This procedure consists in incising the embryo’s zona pellucida (making small slot in the zona) before it is transferred to the uterine cavity. Cells which form an early embryo are surrounded by a membrane called zona pellucida. During a normal development, this zona partially dissolves and the embryo cells can get outside it. Only this release of the embryo from the zona allows its implantation in the uterus, enabling the direct contact between the embryo and endometrium.
In normal circumstances, the blastocyst expands and presses the zona from inside, until at some point in time the zona breaks. Further expansion of the blastocyst makes it easy for it to leave the zona completely.
This phenomenon is called a blastocyst hatching.
In many cases under in vitro and in vivo conditions, zona pellucida does not break naturally. The embryo is somewhat imprisoned and does not have the possibility to implant. AH may be carried out on the day of embryo transfer, just before the ET procedure, by an embryologist using laser technique or mechanical or chemical methods.
The AH procedure is most often carried out on day 5 of embryo development when the space between the embryo and the inner wall of the zona is still quite large (this has a great impact on the performance).
In cases where AH is carried out in thawed embryos, it is possible to conduct this procedure also in thawed blastocysts (which are usually frozen on day 5 of their development) when they are still shrank and the risk of injury to the embryo is low.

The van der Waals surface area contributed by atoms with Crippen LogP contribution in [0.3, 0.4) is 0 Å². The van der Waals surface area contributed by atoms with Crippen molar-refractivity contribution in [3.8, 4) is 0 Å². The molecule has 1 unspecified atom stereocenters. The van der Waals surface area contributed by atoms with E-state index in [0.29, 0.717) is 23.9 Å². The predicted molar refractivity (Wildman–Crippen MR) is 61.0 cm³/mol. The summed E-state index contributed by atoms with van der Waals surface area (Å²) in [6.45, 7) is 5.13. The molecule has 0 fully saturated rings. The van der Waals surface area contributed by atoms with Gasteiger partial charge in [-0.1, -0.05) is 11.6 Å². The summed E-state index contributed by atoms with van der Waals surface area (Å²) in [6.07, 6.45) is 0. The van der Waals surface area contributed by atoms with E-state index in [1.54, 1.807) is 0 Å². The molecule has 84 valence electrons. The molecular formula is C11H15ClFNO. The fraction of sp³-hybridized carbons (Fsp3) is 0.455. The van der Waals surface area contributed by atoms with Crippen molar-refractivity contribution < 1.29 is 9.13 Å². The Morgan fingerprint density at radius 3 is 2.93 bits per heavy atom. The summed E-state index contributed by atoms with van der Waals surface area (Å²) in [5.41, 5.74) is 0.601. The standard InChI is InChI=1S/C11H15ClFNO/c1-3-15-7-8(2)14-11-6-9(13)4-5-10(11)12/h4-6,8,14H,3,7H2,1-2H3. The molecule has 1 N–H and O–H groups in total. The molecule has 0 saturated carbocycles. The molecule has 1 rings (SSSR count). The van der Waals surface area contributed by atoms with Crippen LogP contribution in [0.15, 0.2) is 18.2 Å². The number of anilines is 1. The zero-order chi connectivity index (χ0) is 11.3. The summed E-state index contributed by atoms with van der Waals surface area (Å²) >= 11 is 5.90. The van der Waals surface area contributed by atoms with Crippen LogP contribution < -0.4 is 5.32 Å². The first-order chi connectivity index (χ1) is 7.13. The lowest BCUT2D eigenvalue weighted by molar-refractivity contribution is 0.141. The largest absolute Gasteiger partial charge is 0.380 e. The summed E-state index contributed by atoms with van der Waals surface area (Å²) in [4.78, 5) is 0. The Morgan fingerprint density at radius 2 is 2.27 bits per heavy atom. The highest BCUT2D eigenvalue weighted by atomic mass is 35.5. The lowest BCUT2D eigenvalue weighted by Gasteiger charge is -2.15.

The successful and safe outcome of the procedure depends also on the expertise of the embryologist who can determine properly the site and manner of incising the zona.
The AH technique may increase the chances for implantation of any embryo, especially in case of the above-average thickness of zona pellucida confirmed in the laboratory, in female patients aged 37 years or older, in case of thawed embryo transfer (the patient’s age as well as embryo freezing and thawing is related to zona hardening) or in couples who have failed to get pregnant following previous IVF cycles (2 or more failed IVF cycles, cycles with poor embryo quality).
The risk associated with performing the AH is low, but the risk of embryo damage which may lead to the total loss of the embryo cannot be totally excluded. Some claim that AH can also increase the chances of obtaining a multiple monozygotic pregnancy with a typically somewhat more complex course.